FENS Voices | Ioana R. Podina: The joy of sharing brain research
17 March 2023
FENS News, Neuroscience News
As Brain Awareness Week 2023 celebrates brain research this month, FENS invited Dr Ioana R. Podina to talk about the fifth edition of “My Curious Brain”, her FENS-Dana BAW project. Dr Podina is an Associate Professor at the University of Bucharest, at the Faculty of Psychology and Educational Sciences, within the Department of Applied Psychology and Psychotherapy. Currently, she is the Director of the Laboratory of Cognitive Clinical Sciences (LCCS), Chair of the SEPI research committee (Society for the Exploration of Psychotherapy Integration), and Country Coordinator for Romania in the Society for Psychotherapy Research (SPR). Her research interests are digital mental health, e-Health interventions, experimental psychopathology, and cognitive clinical sciences. Dr Podina is a clinical psychologist and psychotherapist with over ten years of experience in the field. Since 2015, she has been conducting UX research in collaboration with software companies. Read the full interview below.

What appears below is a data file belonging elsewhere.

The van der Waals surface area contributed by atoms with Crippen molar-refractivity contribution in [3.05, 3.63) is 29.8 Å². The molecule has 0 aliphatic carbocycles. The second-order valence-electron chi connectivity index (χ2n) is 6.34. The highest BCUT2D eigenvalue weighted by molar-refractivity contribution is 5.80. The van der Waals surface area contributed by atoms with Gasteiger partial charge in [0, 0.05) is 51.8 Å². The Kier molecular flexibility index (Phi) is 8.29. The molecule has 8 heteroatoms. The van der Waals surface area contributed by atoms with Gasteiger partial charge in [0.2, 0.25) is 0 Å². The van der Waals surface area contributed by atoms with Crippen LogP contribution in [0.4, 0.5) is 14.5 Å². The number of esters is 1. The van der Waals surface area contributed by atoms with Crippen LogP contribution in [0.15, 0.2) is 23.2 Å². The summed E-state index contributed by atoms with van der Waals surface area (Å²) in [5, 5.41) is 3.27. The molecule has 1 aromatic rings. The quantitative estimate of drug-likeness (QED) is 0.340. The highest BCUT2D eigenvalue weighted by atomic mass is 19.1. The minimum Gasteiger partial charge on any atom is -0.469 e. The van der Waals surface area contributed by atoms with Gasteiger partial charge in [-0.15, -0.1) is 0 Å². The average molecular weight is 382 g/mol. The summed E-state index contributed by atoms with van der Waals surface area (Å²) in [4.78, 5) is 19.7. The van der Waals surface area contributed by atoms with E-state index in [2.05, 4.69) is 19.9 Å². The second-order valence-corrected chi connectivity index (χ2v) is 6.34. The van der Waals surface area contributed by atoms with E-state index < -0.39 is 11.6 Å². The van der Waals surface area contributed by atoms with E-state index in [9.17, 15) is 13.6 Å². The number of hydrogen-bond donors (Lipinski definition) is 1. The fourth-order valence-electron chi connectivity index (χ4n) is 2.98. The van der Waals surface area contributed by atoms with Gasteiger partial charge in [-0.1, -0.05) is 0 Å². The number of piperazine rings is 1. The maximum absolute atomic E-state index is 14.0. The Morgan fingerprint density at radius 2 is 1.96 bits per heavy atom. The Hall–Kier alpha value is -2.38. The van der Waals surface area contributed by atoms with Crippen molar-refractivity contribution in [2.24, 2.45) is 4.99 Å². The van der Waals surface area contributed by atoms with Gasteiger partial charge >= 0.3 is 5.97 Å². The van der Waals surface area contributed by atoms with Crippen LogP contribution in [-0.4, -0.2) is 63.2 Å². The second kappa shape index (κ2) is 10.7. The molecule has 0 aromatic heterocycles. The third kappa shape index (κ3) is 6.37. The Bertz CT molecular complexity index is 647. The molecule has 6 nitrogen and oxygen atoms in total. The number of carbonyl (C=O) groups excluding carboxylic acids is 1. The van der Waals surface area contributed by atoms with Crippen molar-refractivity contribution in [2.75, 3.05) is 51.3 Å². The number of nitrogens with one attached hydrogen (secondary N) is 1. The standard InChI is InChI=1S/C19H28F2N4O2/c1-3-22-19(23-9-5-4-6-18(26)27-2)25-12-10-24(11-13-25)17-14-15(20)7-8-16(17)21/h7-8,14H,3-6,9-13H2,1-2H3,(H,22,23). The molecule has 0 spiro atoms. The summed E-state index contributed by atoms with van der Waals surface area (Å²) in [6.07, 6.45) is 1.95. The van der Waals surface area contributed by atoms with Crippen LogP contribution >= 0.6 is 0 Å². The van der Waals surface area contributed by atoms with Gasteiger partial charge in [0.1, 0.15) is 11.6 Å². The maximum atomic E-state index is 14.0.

When and how did you become passionate about psychology? What interested you more: the complexity of the brain itself, the development of thought or human behaviour?
IP: My first psychology reads were in high school and sparked my interest in the field. I began with Carl Jung and gradually shifted to cognitive psychology, which better represented me. “What determines human behaviour? / What makes us act the way we act?” were the main questions that I wanted to answer by studying psychology. That obviously led me to the impact of thought and brain on this intertwined causal chain. However, it was a keen interest in behaviour that initially piqued my interest.